Leber's Hereditary Optic Neuropathy

Wednesday, December 15, 2010

Also known as Leber optic atrophy, Leber's hereditary optic neuropathy is a genetic disease in which retinal ganglion cells and their axons degenerate and eventually die, leading to an acute painless loss of central vision. Other minor symptoms may appear such as tremors, numbness or weakness in arms and legs, or loss of ankle reflexes. Affecting predominantly young adult males, Leber's hereditary optic neuropathy is only transmitted through the mother. This inherited disease is caused by mutations in the mitochondrial (not nuclear) genome and only the egg contributes mitochondria to the embryo. The mutations which cause Leber optic atrophy are at nucleotide positions 11778 G to A, 3460 G to A and 14484 T to C, respectively in the ND4, ND1 and ND6 subunit genes of complex I of the oxidative phosphorylation chain in mitochondria. Thus, men cannot pass on the disease to their offspring.

In Leber's hereditary optic neuropathy, both the retina and the optic nerve stop working properly, which means they stop sending signals or visual information to the occipital lobe of the brain. The rest of the eye keeps working normally, so that light enters the eye through the pupil, passing through the lens to be focused on the retina as it should. Nevertheless, even though the light is focused properly on the retina, in Leber's hereditary optic neuropathy this information is not converted into signals for the brain to process.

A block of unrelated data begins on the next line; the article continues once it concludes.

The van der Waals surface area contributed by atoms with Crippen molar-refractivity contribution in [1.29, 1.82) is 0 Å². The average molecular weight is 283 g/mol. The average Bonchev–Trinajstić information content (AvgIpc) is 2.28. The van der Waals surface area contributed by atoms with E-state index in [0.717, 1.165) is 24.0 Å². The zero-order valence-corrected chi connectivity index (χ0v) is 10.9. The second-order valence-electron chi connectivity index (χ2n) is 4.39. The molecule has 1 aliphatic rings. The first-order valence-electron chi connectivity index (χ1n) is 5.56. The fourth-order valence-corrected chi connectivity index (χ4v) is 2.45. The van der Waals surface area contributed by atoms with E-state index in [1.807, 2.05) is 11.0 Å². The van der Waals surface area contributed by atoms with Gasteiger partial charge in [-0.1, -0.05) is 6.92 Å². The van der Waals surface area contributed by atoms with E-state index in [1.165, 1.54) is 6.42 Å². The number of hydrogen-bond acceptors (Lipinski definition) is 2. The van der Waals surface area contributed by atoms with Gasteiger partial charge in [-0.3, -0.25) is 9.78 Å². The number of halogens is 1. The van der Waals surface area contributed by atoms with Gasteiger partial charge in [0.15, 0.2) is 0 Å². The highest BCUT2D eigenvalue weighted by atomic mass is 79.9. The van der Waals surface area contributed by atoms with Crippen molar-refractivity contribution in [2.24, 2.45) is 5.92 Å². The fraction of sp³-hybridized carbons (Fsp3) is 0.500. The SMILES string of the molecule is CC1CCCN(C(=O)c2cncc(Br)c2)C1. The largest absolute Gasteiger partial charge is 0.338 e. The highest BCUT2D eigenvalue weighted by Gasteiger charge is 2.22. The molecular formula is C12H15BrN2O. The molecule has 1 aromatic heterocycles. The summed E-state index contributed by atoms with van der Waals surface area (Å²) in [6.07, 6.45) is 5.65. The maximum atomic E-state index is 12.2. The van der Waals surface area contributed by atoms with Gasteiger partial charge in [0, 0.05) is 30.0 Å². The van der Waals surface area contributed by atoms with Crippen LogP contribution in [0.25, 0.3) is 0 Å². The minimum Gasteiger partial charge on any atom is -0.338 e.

Without a known family history of LHON the diagnosis is difficult and usually requires a neuro-ophthalmological evaluation and/or blood testing for DNA assessment that is available only in a few laboratories. Hence the incidence is probably greater than appreciated. The prognosis for those affected is almost always that of continued very severe visual loss. Regular corrected visual acuity and perimetry checks are advised for follow up of affected individuals. There is no accepted treatment for this disease. Genetic counselling should be offered. Optical coherence tomography can be used for more detailed study of retinal nerve fiber layer thickness. Red green color vision testing may detect losses. Contrast sensitivity may be diminished. There could be an abnormal electroretinogram or visual evoked potentials. Neuron-specific enolase and axonal heavy chain neurofilament blood markers may predict conversion to affected status.